‘Acousto De Perfecto’ isn’t always the most cheerful, but, as always, Viola’s vocal performances have more than enough emotional pull to win over his audience.  It would be fair to say this is not the best release for first time listeners (the wonderful ‘Hang On Mike’ and ‘Falling Into Place’ would fit that bill rather nicely), but for the already enamoured, ‘Acousto’ presents another essential disc in an often underrated artist’s already impressive catalogue.

June/July 2012


Occasionally something completely unexpected appears in the Real Gone review pile.  This debut EP by Brooklyn performer (The) Underground Man is such a release.  It appeared with little information attached and even a visit to the official website drew a near blank – just a splash page featuring a hat-adorning silhouette, plus Bandcamp stream to the EP.

So, what is it about? Just who is the Underground Man?  What does he want?

The EP is comprised of five acoustic-based songs, played a twangy, late ’50s style, replete with underplayed harmonies.  There’s something about this release that sounds like it could’ve had roots in a side project from The Magnetic Fields’ Stephin Merritt.  Maybe it’s the cheeky New York edge; maybe it’s the blatant disregard for popular musical whims and fashions. It’s in the attitude as opposed to the end result: it’s not the work of Merritt of course (to begin with, this performer lacks Merritt’s rich baritone) but, just maybe, the amiable retro qualities present here may appeal to his devoted fan base.  Then again, they can be a demanding bunch, so maybe not.

The songs themselves are enjoyable in an old-fashioned (or rather post-modern take on old-fashioned) way, with the harmony-driven ‘Goodbye Look’ being the pick of the bunch.  The one-two shuffle and simple vocal suggest a love for the iconic Buddy Holly, while the recording really highlights the hard sound of guitar strings.  Just as charming, ‘It’s Not True’ mines a similar musical past as the best works of She & Him. In fact, after a couple of spins, it’s near impossible not to imagine Zooey Deschanel singing alongside whoever this unnamed man may be.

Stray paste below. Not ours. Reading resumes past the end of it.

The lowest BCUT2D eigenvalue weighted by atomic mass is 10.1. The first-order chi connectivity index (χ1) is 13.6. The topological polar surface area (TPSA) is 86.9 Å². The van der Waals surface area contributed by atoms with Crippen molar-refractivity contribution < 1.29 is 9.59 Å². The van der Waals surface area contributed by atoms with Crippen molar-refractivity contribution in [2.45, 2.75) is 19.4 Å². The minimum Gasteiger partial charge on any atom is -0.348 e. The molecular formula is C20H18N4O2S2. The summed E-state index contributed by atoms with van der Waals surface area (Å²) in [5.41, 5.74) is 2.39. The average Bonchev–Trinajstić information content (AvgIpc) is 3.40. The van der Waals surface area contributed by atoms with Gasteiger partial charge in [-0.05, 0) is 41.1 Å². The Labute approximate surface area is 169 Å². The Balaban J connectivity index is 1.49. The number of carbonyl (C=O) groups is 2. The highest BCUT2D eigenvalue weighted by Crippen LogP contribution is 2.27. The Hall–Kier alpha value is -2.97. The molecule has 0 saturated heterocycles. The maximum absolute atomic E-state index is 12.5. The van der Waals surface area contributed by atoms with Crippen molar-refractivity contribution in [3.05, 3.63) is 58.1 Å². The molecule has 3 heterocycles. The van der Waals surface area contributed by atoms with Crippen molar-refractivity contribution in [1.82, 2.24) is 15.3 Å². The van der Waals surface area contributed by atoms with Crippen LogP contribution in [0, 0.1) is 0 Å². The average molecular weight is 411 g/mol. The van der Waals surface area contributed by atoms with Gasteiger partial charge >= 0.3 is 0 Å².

The remaining three cuts are enjoyable and represent more retro fun – suitable for either late night listening or wandering the streets with your portable device.  ‘Hey Love’ is upbeat, almost early Beatles in its execution, with some pleasing live-in-the-studio elements and ‘Trouble Follows Me’ wins through with a busy guitar break and lackadaisical mood, despite not being as strong overall.  Interestingly, the slow title cut – and lead track – is perhaps the weakest, never really tapping into Underground Man’s full potential.  After a wobbly start it never quite recovers, but doesn’t lessen the impact of the release too much.

Hear this mystery man’s take on fifties pop and pop-culture for yourselves: the EP is available as a free download via the Bandcamp widget below.

June 2012

ZANE STAFFORD – Lighting Up The Black

Zane Stafford is a musician from Stockton, California. His general sound is very much acoustic based, but instead of taking the sappy confessional route, he strives for something more concerned with moods and atmospheres. Across the ten songs featured on 2011 his release, his work combines airy vocals with a slight indie/emo edge and, naturally, this produces varying results.